Yakob kept his smile fixed on his face and shook each offered hand as Urqhardt introduced them: Edmond Carstairs, the local minister, who murmured some platitude about doing god’s work; Jane Morris, head of the local chapter of the Utah Territories Women’s League, with a build and expression that made Yakob think she probably resented that all the Mormons had been killed before she was born; Judge Jay Morris, who had come “to lend a hand” from some nearby town large enough to have a judge; Abraham Talbot, the owner of the machine works; and slouched in the back, the heavy, uniformed figure of the sheriff, Rod Talbot, who touched a finger to his hat, and kept glancing at the shade, obviously wishing to get back in it.

“We locked up the computer until you arrived,” the mayor was assuring him.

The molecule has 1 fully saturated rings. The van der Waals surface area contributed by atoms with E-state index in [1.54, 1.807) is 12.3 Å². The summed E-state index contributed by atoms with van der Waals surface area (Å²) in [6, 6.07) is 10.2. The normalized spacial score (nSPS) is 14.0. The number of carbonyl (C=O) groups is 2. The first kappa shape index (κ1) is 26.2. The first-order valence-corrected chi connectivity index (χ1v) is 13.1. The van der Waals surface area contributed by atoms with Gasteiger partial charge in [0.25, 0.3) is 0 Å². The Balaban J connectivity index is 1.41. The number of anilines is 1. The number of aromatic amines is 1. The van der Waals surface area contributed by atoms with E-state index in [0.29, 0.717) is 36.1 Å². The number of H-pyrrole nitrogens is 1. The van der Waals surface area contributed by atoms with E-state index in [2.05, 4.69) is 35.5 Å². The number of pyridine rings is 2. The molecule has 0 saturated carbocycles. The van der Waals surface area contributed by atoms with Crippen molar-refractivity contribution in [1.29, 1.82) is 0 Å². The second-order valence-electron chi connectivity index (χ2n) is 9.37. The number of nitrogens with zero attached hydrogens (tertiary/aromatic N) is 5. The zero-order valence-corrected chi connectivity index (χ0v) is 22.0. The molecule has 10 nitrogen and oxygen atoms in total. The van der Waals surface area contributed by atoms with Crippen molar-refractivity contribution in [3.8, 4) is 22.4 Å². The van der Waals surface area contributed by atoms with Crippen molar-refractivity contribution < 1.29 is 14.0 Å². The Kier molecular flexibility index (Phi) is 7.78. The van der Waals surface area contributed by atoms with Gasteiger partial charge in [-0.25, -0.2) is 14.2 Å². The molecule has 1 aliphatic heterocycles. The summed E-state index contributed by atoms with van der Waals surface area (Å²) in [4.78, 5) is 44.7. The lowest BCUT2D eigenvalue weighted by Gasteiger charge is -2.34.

“We don’t know that it’s a computer yet,” Yakob cautioned him. You certainly don’t, he added to himself.

“Well, I’m sure you’ll set it all to rights,” was the answer. “Come, we’ll take you there at once.”

So much for my wash and nap. He pulled his hat low over his eyes. They led him out onto the dusty streets of the town where curious faced glanced at him from darkened windows while the sun leeched the color from the outside world. The mayor was going on about Hakem being a proper town, not accustomed to problems; never been a hint of computing here before, and the young man such a promising engineer. Trained at the college down in Lafayette!